because it doesn't have a,
like a natural 5th.
It has a, a flat 5, so
you can't like you can't approach it with,
with a dominant, 'cause it doesn't
sound like a target chord.
For instance,
if you would play like an F sharp 7.
You hear this, this sound,
doesn't sound like
A chord that could be approached by,
by dominant, it doesn't lead
that well as you hear here.
So after 5,
7 to 6 there are no more
what we call secondary dominants,
is what you call, or bi dominants,
and the scale choices.
Of course, for dominants,
there are many scale choices.
You can choose to play all
through Superlocrian or
half whole diminished or Lydian flat 7.
There are many choices, but I will show
you the most inside choices to start with,
'cause if you in a key of C.
And we have a, a 5, 7 to 2.
A7 to D minor.
Let's take the chord tones out of A7.
B add it in C sharp.
E and G.
then fill out the remaining notes
the surrounding notes from the key.
And now we're wi, within C, C major.
[SOUND] It, it will be like this.
'Cause I'm using.
[SOUND] This,
this one from the A7 arpeggio.
[SOUND] The B from the scale.
C sharp from the arpeggio.
D from the scale.
[SOUND] E from the ar, arpeggio.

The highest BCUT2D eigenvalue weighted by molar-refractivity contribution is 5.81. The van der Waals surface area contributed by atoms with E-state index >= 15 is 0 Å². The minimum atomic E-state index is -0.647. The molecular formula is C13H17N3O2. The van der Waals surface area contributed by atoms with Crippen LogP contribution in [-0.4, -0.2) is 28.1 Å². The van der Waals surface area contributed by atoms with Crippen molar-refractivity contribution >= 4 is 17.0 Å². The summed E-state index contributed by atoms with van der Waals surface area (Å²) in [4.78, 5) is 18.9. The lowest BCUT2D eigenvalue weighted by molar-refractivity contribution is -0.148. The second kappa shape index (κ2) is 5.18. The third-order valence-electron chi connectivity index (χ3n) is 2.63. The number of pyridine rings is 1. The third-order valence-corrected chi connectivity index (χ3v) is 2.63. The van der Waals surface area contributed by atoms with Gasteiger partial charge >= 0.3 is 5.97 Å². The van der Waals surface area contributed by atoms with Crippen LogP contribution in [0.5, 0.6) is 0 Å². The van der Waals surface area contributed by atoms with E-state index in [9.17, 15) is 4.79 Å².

[SOUND] F from the scale.
G from arpeggio and A, right back to A, so
that, that scale is
called Mixolydian flat 6.
So you can use it, it sounds very much
within the key of C you have the A7 chord.
This is a scale over A7 that has
the most notes in common with C major,
with the surrounding key.
Then of course,
if you don't like that sound and
if you think it feels a bit like
not that interesting, you can,
you can always do like,
the altered scale, or do other choices.
And I'm, I'm doing that as well, but it's
good to know these basic ones as well.
To, to, like get started and, and
get the feeling of, of, of the key.
And the whole point with this step
with you is to as much as possible,
trying to analyze the song within one key.
Even though you're not just
looking at each chord,
on each chord at some,